Spotify's Megaphone deal shows it's taking on Apple in podcasting – Business Insider


  • Spotify’s $235 million purchase of Megaphone, a podcast hosting and advertising company, as well as its deals with companies like Gimlet Media and Anchor, show the company is serious about becoming the default podcast hub.
  • The current default option? Apple, which arguably brought podcasts to the mainstream and operates the primary directory that almost every podcast app uses.
  • Columnist Jason Aten says that while podcasts have acted as a sort of side project for Apple, they’re now center stage in Spotify’s business strategy — allowing the streaming company to possibly dethrone the tech giant.
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Podcasting is having a moment. It actually has been for a while now, with the number of shows now totaling over 1.5 million, which is triple the number iTunes reported in 2018.

But podcasts have had an especially good year, with listenership doubling on platforms like Spotify as people are spending more of their time consuming entertainment during the pandemic. Right now, more than half of all households say they listen to podcasts.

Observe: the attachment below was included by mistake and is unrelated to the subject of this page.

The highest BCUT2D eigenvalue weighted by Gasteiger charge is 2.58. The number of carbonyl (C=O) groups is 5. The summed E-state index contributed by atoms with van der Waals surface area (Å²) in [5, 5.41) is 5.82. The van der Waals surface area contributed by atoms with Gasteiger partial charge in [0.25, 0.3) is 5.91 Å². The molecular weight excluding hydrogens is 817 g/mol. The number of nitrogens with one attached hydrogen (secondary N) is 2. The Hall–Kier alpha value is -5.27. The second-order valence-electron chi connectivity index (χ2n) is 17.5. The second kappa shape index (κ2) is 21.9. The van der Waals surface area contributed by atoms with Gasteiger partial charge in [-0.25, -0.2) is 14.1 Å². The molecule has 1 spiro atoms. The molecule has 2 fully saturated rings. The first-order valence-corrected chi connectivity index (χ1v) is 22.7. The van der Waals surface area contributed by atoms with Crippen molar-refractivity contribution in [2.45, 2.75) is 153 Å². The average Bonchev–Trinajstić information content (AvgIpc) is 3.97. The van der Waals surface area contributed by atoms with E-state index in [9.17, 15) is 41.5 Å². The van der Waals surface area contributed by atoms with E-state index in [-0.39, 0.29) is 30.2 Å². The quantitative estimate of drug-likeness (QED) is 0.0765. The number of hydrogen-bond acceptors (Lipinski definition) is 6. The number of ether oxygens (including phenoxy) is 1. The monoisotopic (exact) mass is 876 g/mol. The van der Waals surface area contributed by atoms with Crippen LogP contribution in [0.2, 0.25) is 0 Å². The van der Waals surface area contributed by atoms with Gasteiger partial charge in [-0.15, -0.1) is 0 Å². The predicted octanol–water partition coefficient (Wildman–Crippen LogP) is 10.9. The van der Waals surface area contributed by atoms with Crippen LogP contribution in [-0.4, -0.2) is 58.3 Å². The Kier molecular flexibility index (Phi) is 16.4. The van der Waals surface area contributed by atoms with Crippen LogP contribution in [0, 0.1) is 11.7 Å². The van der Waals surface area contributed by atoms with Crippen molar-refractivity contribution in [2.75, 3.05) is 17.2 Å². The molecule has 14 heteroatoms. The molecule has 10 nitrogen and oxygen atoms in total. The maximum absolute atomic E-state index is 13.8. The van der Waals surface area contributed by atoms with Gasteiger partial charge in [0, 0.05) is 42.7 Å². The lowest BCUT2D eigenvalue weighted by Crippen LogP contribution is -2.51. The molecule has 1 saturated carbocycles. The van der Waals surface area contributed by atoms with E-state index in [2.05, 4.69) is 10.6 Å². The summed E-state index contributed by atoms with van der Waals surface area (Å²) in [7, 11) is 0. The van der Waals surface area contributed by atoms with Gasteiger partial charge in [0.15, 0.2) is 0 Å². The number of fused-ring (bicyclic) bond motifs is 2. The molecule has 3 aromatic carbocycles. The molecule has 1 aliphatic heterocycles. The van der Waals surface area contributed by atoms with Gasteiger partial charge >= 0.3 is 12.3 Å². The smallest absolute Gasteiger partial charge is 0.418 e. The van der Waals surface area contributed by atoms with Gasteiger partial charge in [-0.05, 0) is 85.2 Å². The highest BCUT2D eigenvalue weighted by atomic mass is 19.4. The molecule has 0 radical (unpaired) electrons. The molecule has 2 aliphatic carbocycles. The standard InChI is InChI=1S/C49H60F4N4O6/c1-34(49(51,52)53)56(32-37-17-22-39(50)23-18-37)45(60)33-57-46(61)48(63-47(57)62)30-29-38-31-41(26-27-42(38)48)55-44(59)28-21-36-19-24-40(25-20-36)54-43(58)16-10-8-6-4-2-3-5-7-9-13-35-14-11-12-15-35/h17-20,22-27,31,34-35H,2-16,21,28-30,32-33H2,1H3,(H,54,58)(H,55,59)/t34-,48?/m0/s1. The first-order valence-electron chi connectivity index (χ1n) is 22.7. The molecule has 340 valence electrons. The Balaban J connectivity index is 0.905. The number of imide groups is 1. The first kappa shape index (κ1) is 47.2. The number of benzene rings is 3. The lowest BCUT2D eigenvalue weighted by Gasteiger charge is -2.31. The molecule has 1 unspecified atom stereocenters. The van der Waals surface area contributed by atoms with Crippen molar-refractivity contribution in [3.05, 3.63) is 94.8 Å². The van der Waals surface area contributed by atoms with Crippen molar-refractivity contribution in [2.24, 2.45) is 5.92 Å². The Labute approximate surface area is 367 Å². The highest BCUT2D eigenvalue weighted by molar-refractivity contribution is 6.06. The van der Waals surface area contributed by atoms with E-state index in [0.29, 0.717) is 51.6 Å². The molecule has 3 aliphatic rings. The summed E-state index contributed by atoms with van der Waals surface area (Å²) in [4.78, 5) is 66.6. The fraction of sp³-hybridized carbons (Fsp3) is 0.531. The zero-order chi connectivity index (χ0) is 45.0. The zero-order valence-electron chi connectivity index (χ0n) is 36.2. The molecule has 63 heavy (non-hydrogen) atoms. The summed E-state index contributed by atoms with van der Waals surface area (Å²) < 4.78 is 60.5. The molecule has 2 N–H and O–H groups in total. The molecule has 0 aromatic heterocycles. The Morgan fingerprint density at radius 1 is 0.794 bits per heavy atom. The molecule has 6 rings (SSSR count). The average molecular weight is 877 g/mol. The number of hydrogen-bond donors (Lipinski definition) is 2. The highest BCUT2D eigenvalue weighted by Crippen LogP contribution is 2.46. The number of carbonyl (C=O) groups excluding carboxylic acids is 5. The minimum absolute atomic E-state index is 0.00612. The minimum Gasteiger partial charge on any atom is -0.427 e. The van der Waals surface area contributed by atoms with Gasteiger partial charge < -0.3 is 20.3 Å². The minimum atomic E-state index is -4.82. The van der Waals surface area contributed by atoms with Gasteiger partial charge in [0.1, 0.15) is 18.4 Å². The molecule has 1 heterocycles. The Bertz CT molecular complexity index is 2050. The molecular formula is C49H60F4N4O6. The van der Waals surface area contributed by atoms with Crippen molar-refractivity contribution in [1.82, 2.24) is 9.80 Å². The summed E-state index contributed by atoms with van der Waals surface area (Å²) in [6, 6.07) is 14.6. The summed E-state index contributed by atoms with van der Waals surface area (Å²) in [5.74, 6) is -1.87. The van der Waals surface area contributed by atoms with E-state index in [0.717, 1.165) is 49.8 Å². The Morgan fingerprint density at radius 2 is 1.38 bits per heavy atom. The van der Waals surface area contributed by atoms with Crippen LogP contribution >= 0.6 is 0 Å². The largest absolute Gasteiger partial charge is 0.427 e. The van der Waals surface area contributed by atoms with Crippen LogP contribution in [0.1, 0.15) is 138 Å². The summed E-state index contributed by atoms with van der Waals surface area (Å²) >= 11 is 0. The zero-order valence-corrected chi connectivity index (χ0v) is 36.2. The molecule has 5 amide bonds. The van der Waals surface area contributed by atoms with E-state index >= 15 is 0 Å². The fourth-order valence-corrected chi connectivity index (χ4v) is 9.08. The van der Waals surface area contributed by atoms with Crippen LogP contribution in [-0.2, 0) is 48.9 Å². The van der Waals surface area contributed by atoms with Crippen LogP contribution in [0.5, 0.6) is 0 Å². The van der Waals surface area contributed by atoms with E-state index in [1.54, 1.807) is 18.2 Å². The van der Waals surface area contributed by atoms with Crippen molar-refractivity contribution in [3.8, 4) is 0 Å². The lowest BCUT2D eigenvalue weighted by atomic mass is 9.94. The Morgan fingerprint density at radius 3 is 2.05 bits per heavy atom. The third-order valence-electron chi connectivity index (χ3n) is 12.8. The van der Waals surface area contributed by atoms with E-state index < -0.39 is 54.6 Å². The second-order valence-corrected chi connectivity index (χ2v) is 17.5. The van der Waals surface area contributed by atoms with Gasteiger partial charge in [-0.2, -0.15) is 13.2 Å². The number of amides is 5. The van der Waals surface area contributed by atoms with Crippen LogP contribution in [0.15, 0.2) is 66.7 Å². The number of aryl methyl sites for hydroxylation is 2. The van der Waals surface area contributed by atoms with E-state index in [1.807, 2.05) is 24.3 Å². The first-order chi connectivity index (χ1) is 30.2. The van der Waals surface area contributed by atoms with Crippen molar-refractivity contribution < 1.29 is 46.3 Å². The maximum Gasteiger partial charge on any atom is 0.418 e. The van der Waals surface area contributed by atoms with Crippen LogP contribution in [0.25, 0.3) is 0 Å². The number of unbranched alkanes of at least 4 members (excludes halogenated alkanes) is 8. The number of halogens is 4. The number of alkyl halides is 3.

Historically, podcasting has been Apple’s thing. Apple didn’t invent the podcast. However, it wasn’t until Apple added the ability to download podcasts into iTunes in 2005 that they really started to become widely available to almost anyone

Apple even operates the primary directory that almost every podcast app uses, making it the most dominant distributor of podcasts. It even has a team that reviews new shows to be sure they aren’t spam or don’t contain explicit content. 

For anyone who wants to start a podcast and grow a following, Apple has been the most important place to start for more than a decade. If you want your podcast to be available to the largest number of listeners, you submit it to Apple. If you want it to be found by more people, you encourage your listeners to subscribe and leave a rating using Apple Podcasts